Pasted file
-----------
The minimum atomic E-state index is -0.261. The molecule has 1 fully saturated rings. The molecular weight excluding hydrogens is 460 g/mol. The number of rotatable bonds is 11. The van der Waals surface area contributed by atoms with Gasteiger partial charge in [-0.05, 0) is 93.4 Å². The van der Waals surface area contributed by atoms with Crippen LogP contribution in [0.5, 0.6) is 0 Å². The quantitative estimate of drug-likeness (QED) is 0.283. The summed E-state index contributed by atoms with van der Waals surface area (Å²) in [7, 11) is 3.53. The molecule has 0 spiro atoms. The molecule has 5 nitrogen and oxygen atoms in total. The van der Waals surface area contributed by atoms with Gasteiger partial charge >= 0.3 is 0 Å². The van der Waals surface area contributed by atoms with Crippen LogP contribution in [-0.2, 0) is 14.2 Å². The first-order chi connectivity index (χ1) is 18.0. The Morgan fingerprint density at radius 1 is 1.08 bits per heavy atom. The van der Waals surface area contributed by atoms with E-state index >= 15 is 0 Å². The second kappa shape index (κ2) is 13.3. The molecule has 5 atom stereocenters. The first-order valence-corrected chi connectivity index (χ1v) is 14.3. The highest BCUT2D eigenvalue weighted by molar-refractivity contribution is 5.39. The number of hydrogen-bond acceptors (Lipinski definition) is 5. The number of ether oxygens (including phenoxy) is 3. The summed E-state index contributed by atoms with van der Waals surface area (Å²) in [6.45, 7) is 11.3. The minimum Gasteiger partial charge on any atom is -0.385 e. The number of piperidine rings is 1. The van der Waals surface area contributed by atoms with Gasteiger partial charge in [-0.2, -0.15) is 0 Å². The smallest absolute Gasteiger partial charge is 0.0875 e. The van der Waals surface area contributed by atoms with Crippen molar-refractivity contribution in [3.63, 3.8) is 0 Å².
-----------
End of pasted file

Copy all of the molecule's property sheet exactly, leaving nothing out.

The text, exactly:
The minimum atomic E-state index is -0.261. The molecule has 1 fully saturated rings. The molecular weight excluding hydrogens is 460 g/mol. The number of rotatable bonds is 11. The van der Waals surface area contributed by atoms with Gasteiger partial charge in [-0.05, 0) is 93.4 Å². The van der Waals surface area contributed by atoms with Crippen LogP contribution in [0.5, 0.6) is 0 Å². The quantitative estimate of drug-likeness (QED) is 0.283. The summed E-state index contributed by atoms with van der Waals surface area (Å²) in [7, 11) is 3.53. The molecule has 0 spiro atoms. The molecule has 5 nitrogen and oxygen atoms in total. The van der Waals surface area contributed by atoms with Gasteiger partial charge >= 0.3 is 0 Å². The van der Waals surface area contributed by atoms with Crippen LogP contribution in [-0.2, 0) is 14.2 Å². The first-order chi connectivity index (χ1) is 18.0. The Morgan fingerprint density at radius 1 is 1.08 bits per heavy atom. The van der Waals surface area contributed by atoms with E-state index >= 15 is 0 Å². The second kappa shape index (κ2) is 13.3. The molecule has 5 atom stereocenters. The first-order valence-corrected chi connectivity index (χ1v) is 14.3. The highest BCUT2D eigenvalue weighted by molar-refractivity contribution is 5.39. The number of hydrogen-bond acceptors (Lipinski definition) is 5. The number of ether oxygens (including phenoxy) is 3. The summed E-state index contributed by atoms with van der Waals surface area (Å²) in [6.45, 7) is 11.3. The minimum Gasteiger partial charge on any atom is -0.385 e. The number of piperidine rings is 1. The van der Waals surface area contributed by atoms with Gasteiger partial charge in [-0.2, -0.15) is 0 Å². The smallest absolute Gasteiger partial charge is 0.0875 e. The van der Waals surface area contributed by atoms with Crippen molar-refractivity contribution in [3.63, 3.8) is 0 Å².